It’s noteworthy that 100Hz dominates the entire spectrumin simulation model meanwhile this dominance is not significant in measured data. This is because thecore is modeled ideally in this paper, which is free fromthe near mechanical components like fasteners, just rendering spectrum distribution in agreement with what mentioned in section 2.1 that spectral components concentrates near 100 Hz. While actually in a transformer, vibration data is measured with mechanical constraints on the core and resonance together with other mechanical components, which leads to the absence of 100Hz dominance. The model proposed just reflects essential mechanism of transformer vibration and is in agreement with actual case pretty well.
 4.3.2Validation of winding vibration simulation model
As mentioned before, in case of short circuit, vibration of transformer is resulted from winding vibration. So by comparison between acceleration data solved in structural force field simulation and measured data, validation of winding vibration model can be verified. The vibration acceleration curves of windings and spectrograms are showed as
Fig. 17
which measured by accelerometer B turns out to be much more significant than that from accelerometer A and C as demonstrated by
Fig. 17
when setting secondary side of transformer be short circuit in simulation.
The compare between core simulation model and measured by acceleration sensors
It’s found that simulated curve contains much burr as well, while it’s similar to measured curve as a whole. And Burrs with comparative high amplitude appear at the position of simulated curves corresponding to the bulges on measured curves. Frequency band of vibration acceleration ranges from 100Hz to 500Hz and frequency distribution concentrates on the band of 100Hz, 200Hz and 300Hz with mere higher frequency. These higher frequency components originate from burr on simulated curves as discussed already in simulation of the core vibration in last section. Again, simulation is proved to be consentaneous with measured data and of validation generally.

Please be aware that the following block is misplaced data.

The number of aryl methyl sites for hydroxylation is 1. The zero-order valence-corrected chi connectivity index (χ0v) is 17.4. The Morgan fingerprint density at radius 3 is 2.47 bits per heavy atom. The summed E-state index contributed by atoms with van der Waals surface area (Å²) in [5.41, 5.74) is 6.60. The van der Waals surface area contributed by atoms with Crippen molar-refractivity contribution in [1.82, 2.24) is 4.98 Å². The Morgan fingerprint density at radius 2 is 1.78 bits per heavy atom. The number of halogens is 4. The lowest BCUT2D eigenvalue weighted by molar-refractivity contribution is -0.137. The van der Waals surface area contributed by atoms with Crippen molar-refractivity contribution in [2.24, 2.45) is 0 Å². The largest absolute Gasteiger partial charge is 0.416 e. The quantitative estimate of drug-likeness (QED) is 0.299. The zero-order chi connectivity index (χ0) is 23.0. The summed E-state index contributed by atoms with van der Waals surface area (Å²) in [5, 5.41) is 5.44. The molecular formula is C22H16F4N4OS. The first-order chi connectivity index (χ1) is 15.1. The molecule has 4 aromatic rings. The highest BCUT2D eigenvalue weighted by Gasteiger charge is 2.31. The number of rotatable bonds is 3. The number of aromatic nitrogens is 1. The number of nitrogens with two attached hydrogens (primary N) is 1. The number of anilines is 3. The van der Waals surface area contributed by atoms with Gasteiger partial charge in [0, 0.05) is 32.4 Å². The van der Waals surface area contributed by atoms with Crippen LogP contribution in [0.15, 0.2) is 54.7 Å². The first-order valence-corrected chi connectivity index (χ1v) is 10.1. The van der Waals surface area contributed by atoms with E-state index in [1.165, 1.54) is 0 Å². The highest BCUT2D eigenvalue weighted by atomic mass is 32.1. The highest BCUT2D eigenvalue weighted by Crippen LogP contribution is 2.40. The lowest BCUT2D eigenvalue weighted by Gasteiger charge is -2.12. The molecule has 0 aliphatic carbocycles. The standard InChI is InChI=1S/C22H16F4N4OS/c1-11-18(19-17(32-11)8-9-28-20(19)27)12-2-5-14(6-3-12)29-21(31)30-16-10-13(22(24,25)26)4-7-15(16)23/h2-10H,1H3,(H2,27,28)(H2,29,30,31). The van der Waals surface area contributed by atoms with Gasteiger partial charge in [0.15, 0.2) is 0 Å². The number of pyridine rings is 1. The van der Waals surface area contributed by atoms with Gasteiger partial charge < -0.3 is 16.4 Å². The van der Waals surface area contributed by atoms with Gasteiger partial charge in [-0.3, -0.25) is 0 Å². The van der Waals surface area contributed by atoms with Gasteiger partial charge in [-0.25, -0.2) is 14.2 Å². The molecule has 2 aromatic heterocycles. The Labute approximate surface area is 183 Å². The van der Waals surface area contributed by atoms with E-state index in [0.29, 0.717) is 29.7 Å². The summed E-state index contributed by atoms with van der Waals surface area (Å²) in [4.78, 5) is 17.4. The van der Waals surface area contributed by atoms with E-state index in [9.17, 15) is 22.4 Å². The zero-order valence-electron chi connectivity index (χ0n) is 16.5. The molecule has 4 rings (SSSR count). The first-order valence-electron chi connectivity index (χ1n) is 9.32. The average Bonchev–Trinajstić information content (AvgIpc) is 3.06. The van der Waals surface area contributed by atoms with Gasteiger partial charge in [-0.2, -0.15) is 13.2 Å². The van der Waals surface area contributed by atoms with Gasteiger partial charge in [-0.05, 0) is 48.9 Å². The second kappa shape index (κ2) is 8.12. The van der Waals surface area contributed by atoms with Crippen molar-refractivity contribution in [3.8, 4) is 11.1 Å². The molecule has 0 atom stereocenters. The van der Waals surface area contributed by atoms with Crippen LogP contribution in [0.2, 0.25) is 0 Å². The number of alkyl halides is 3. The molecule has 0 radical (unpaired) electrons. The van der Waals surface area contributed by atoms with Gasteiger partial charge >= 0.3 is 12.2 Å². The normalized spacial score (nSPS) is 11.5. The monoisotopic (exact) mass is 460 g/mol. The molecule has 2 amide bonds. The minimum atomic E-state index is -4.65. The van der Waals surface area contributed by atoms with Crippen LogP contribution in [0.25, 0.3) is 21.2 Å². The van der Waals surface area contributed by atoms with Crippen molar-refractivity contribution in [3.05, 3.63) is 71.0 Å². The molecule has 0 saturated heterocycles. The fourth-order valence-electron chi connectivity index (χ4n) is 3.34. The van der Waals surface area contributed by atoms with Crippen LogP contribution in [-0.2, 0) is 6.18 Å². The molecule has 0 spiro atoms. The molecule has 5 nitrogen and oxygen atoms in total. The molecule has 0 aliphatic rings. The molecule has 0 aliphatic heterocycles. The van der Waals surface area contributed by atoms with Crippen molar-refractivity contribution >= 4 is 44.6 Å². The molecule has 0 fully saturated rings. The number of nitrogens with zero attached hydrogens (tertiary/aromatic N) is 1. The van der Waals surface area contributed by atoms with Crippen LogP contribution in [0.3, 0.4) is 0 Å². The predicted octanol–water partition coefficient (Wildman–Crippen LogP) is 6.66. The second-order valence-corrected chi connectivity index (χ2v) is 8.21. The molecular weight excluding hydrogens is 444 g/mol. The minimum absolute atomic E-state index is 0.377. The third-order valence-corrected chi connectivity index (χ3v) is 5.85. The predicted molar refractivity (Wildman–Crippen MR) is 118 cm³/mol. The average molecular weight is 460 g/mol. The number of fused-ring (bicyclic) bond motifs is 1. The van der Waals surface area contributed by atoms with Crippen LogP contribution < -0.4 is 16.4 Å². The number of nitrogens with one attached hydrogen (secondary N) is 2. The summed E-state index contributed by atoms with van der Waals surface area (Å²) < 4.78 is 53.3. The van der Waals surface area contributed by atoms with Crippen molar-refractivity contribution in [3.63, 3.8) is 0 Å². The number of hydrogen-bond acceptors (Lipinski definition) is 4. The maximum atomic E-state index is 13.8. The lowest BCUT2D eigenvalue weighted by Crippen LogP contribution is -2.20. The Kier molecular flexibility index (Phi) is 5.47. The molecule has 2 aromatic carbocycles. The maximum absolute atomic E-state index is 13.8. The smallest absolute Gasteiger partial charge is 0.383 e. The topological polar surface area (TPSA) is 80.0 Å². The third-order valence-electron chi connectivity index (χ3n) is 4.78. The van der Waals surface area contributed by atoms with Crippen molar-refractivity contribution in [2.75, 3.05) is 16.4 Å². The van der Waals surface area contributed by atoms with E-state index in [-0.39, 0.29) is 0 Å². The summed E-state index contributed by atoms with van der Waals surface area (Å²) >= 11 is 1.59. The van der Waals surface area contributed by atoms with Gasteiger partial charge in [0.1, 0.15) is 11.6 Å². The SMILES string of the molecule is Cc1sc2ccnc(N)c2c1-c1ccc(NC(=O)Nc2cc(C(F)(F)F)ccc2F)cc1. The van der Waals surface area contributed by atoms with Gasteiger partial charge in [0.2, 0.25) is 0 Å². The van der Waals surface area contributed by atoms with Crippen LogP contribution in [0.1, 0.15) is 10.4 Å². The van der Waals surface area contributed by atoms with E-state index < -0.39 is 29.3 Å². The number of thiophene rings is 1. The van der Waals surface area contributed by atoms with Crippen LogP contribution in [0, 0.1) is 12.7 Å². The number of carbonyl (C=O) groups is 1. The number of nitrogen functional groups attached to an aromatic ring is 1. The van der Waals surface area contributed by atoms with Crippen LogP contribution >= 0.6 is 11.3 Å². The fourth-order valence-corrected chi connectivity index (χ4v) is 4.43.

5. Conclusions
In this paper, the mathematical model of cores and windings vibration excited by electromagnetic force in transformer with presence of DC bias was proposed on the basis of their vibration mechanism. The model proposed was applied to the modeling of coupled field in transformers. Besides, the mathematical model of flux density distribution inside transformers was built in which the variation pattern of inner flux density during positive and negative cycles of excitation with DC bias is investigated. It’s found that distribution of flux density turns out to be quite different during the two polarity cycle. Whereafter, the structural force field with considerations of magnetostriction characteristics of ferromagnetic material was coupled with the electromagnetic field founded already, which was employed to study the impact on stress, tension and displacement distribution from DC bias. Furthermore, vibration acceleration curves of transformer the core and windings were plotted, which proved the validation of simulation model by comparison with the measured data from experiment platform ultimately.
Acknowledgements
This work was supported by the National Natural Science Foundations of China (Grant No. 51477015 and 51207175).
BIO
Jingang Wang received B.S, M.S, and Ph.D degree from School of Electrical Engineering, Chongqing University, China, in 2001, 2004 and 2008. Since September 2011, he has been a associate professor in the Graduate School of Chongqing University. He conducted research on electromagnetic compatibility, electromagnetic measurement and instrumentation and power system fault diagnosis.
Can Gao received the B. S. degree from the School of Electrical Engineering, Chongqing University, China, in 2012. He is currently working toward the M. S degree at Chongqing University. His research interests include Electromagnetic measurement and instrumentation.
Xu Duan received the B. S. degree in Shandong Architecture University, Jinan, China, in 2003. Received the M.S. degree in Guizhou University, Guiyang, China, in 2008. Received the Ph.D. degree in Chongqing University, Chongqing, China, in 2013. He is currently working at State Grid Shandong Electric Power Co. Jinan Power Supply Company, Jinan, China. His research interests are on the loss of transformer, and transformer fault diagnosis based on transformer vibration.
Kai Mao received the M. E. E degree from School of Electrical Engineering of Chongqing University, Chongqing, China, in 2014. He is currently working in State Grid Chongqing Electric Power CO. Yongchuan Power Supply Branch Company. His research interests are Electrical Engineering Field.